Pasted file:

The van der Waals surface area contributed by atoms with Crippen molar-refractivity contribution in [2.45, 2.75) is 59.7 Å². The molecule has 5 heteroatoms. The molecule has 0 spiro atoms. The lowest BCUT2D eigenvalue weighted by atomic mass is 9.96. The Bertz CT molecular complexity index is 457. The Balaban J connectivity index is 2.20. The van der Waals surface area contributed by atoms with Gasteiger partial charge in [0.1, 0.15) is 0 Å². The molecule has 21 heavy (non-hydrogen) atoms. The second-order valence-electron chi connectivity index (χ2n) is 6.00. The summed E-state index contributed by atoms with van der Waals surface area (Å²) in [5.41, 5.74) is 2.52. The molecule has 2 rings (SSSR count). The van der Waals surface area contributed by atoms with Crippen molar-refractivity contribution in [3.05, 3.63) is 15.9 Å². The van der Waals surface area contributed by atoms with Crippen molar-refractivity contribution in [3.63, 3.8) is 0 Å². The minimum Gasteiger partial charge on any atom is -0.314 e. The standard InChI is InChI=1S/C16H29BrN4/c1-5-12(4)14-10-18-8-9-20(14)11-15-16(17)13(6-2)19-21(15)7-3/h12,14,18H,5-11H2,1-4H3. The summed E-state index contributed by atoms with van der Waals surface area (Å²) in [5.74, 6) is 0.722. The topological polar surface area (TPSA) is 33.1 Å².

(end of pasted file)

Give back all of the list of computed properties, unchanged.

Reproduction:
The van der Waals surface area contributed by atoms with Crippen molar-refractivity contribution in [2.45, 2.75) is 59.7 Å². The molecule has 5 heteroatoms. The molecule has 0 spiro atoms. The lowest BCUT2D eigenvalue weighted by atomic mass is 9.96. The Bertz CT molecular complexity index is 457. The Balaban J connectivity index is 2.20. The van der Waals surface area contributed by atoms with Gasteiger partial charge in [0.1, 0.15) is 0 Å². The molecule has 21 heavy (non-hydrogen) atoms. The second-order valence-electron chi connectivity index (χ2n) is 6.00. The summed E-state index contributed by atoms with van der Waals surface area (Å²) in [5.41, 5.74) is 2.52. The molecule has 2 rings (SSSR count). The van der Waals surface area contributed by atoms with Crippen molar-refractivity contribution in [3.05, 3.63) is 15.9 Å². The van der Waals surface area contributed by atoms with Crippen molar-refractivity contribution in [3.63, 3.8) is 0 Å². The minimum Gasteiger partial charge on any atom is -0.314 e. The standard InChI is InChI=1S/C16H29BrN4/c1-5-12(4)14-10-18-8-9-20(14)11-15-16(17)13(6-2)19-21(15)7-3/h12,14,18H,5-11H2,1-4H3. The summed E-state index contributed by atoms with van der Waals surface area (Å²) in [5.74, 6) is 0.722. The topological polar surface area (TPSA) is 33.1 Å².